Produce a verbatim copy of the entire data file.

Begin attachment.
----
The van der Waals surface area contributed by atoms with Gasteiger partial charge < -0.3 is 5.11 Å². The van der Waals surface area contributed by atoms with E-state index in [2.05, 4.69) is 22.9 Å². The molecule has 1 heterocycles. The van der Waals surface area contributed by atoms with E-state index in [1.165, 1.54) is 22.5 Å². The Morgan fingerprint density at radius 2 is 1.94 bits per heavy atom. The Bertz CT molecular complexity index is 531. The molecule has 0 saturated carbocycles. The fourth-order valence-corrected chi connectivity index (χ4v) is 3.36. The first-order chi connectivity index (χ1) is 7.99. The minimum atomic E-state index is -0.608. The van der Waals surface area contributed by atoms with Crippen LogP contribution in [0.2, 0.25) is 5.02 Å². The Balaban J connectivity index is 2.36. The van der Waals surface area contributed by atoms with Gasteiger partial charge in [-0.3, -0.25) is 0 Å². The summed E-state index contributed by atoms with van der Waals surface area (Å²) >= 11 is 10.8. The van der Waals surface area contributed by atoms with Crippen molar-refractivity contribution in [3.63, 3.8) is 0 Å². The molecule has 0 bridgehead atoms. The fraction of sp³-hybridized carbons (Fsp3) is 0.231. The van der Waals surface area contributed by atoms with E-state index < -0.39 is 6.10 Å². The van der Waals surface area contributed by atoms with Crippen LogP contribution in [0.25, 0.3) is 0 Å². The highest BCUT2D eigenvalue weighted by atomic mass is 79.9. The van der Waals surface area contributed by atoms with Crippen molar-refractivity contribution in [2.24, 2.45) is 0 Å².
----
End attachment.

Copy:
The van der Waals surface area contributed by atoms with Gasteiger partial charge < -0.3 is 5.11 Å². The van der Waals surface area contributed by atoms with E-state index in [2.05, 4.69) is 22.9 Å². The molecule has 1 heterocycles. The van der Waals surface area contributed by atoms with E-state index in [1.165, 1.54) is 22.5 Å². The Morgan fingerprint density at radius 2 is 1.94 bits per heavy atom. The Bertz CT molecular complexity index is 531. The molecule has 0 saturated carbocycles. The fourth-order valence-corrected chi connectivity index (χ4v) is 3.36. The first-order chi connectivity index (χ1) is 7.99. The minimum atomic E-state index is -0.608. The van der Waals surface area contributed by atoms with Crippen LogP contribution in [0.2, 0.25) is 5.02 Å². The Balaban J connectivity index is 2.36. The van der Waals surface area contributed by atoms with Gasteiger partial charge in [-0.3, -0.25) is 0 Å². The summed E-state index contributed by atoms with van der Waals surface area (Å²) >= 11 is 10.8. The van der Waals surface area contributed by atoms with Crippen molar-refractivity contribution in [3.63, 3.8) is 0 Å². The molecule has 0 bridgehead atoms. The fraction of sp³-hybridized carbons (Fsp3) is 0.231. The van der Waals surface area contributed by atoms with E-state index < -0.39 is 6.10 Å². The van der Waals surface area contributed by atoms with Crippen LogP contribution in [0.25, 0.3) is 0 Å². The highest BCUT2D eigenvalue weighted by atomic mass is 79.9. The van der Waals surface area contributed by atoms with Crippen molar-refractivity contribution in [2.24, 2.45) is 0 Å².